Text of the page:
In announcing the decision, the U.S. Attorney's Office said that federal investigators “determined that there is insufficient evidence to prove beyond a reasonable doubt a violation of the federal statute.”
The two Albuquerque police officers who fatally shot homeless camper James Boyd in March 2014 won’t be prosecuted on federal criminal civil rights charges, the U.S. Attorney’s Office said Tuesday.
In announcing the decision, the U.S. Attorney’s Office said that federal investigators “determined that there is insufficient evidence to prove beyond a reasonable doubt a violation of the federal statute.”
The decision basically ends criminal proceeding against officer Dominique Perez and now-retired officer Keith Sandy. Both were tried in state District Court on second-degree murder charges. But a jury deadlocked on the charges in the summer of 2016. Nine of the jurors favored acquittal and three voted for conviction.
The state charges against Perez and Sandy were subsequently dismissed.
“After a careful and thorough review into the facts surrounding the shooting, federal investigators determined that there is insufficient evidence to prove beyond a reasonable doubt a violation of the federal statute,” the U.S. Attorney’s Office said in a news release. “The evidence, when viewed as whole, indicates that the officers fired only after reasonably perceiving that Boyd posed a serious threat of physical harm to a fellow officer. At the time of the shooting, Boyd was brandishing two knives and was in close proximity to a canine handler.
“Additionally, the officers were aware of Boyd’s violent criminal history, mental health issues, and his repeated threats to kill officers during the standoff. Consequently, there is insufficient evidence to prove that the officers’ uses of deadly force were objectively unreasonable.”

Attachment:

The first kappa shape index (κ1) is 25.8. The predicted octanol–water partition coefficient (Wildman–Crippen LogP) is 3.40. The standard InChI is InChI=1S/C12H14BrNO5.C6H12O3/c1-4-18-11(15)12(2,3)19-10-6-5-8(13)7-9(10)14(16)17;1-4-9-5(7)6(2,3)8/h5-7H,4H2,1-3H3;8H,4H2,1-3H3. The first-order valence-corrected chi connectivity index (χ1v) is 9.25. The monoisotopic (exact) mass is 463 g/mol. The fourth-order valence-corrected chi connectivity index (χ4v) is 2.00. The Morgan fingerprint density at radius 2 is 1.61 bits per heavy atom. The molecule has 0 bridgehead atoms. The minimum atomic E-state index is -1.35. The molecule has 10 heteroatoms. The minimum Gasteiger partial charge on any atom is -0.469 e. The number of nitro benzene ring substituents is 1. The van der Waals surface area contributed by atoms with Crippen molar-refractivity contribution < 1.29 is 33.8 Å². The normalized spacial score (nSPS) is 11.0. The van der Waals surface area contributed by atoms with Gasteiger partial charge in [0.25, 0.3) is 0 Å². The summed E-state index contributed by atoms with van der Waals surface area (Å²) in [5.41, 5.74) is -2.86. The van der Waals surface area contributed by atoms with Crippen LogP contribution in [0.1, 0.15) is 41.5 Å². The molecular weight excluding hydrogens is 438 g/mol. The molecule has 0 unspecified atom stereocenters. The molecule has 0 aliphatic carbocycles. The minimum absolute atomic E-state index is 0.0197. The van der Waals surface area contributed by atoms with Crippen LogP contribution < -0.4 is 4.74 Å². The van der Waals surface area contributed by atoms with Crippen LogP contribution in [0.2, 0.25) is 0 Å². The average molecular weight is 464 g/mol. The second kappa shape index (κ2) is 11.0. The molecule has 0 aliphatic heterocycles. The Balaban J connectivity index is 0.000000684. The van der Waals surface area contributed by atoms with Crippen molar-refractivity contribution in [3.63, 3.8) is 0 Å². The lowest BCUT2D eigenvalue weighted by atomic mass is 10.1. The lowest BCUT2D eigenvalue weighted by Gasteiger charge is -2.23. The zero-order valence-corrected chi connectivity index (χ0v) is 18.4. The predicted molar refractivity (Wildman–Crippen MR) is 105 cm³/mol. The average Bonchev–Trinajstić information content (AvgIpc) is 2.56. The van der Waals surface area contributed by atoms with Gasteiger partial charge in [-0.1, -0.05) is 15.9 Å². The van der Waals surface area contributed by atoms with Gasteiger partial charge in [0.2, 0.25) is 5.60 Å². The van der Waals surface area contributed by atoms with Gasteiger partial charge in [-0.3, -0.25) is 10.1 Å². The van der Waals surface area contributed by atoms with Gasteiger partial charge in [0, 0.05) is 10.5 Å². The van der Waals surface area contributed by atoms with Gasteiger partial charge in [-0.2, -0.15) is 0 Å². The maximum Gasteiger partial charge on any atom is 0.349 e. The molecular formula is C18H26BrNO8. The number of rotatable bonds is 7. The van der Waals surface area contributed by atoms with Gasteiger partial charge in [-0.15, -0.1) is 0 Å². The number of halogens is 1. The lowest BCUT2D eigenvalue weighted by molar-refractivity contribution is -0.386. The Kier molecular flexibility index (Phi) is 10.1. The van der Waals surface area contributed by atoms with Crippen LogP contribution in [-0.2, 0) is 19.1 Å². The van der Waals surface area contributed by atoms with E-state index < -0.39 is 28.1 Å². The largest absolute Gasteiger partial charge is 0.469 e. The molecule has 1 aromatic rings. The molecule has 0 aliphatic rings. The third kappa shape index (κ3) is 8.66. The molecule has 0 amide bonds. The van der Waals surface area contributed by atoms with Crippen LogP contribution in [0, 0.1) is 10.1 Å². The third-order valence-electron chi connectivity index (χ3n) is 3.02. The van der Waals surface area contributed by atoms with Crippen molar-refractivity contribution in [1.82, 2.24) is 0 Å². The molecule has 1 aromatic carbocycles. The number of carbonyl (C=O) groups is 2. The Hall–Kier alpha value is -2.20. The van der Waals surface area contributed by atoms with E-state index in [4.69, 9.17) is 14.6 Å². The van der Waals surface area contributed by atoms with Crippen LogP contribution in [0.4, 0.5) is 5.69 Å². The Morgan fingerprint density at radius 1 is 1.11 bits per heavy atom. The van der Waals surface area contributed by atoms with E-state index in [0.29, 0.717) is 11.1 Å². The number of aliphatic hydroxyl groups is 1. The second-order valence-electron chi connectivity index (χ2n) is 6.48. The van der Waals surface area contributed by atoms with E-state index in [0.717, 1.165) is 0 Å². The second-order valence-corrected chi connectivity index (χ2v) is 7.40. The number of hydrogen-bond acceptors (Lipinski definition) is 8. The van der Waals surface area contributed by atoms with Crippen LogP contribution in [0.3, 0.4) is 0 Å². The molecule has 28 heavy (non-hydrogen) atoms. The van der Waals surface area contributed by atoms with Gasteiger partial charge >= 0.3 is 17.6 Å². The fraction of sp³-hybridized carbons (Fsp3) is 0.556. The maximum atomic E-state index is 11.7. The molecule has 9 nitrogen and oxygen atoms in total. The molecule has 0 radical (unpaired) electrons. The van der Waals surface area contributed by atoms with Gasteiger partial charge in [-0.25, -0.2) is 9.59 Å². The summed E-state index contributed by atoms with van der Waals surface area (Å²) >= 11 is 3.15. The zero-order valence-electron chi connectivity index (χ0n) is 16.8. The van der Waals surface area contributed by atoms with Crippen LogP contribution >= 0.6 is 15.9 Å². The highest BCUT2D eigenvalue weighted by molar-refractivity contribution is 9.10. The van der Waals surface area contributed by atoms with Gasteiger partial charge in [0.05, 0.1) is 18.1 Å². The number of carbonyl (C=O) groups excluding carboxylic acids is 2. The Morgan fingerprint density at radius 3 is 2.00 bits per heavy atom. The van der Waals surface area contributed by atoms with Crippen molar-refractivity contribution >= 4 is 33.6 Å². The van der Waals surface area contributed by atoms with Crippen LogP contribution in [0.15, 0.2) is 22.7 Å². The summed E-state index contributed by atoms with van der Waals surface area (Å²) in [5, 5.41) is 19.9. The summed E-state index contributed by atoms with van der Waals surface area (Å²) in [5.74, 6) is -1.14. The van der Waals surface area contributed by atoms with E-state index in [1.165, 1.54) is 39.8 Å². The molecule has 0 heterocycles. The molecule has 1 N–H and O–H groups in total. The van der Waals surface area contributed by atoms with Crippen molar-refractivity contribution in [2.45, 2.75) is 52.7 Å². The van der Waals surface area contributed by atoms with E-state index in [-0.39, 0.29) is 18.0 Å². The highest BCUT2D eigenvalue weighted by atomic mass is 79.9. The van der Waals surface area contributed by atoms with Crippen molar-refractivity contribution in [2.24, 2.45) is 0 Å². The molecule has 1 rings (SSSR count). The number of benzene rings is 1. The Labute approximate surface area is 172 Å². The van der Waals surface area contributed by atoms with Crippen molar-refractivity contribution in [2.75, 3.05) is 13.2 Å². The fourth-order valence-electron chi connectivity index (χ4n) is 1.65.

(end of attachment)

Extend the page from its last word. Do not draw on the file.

The release continued:
“The federal review sought to determine whether the evidence of the events that led to Boyd’s death were sufficient to prove beyond a reasonable doubt that any officer’s actions violated the federal criminal civil rights statutes. Under the applicable federal criminal civil rights laws, prosecutors must establish, beyond a reasonable doubt, that a law enforcement officer willfully deprived an individual of a constitutional right. Courts define ‘willfully’ to require proof that a defendant knew his acts were unlawful, and committed those acts in open defiance of the law. It is one of the highest standards of intent imposed by law.”
Boyd was camping illegally in the Sandia foothills when officers attempted to get him to leave the area. He eventually pulled two pocket knives on officers. Boyd was shot after an hours-long standoff with police.
The U.S. Attorney’s Office said it reviewed the evidence in the case, including “all of the material and evidence in the state case, which was provided by the APD, the New Mexico State Police and the Bernalillo County Sheriff’s Department, including witness statements, recordings from video and audio recording devices worn by officers, dispatch records, photos and recordings by civilian witnesses, crime scene evidence, ballistics evidence, and medical reports.
“The Department also reviewed the evidence presented in state court during the preliminary hearing and trial by the Special Prosecutor appointed by the Second Judicial District Attorney’s Office.”
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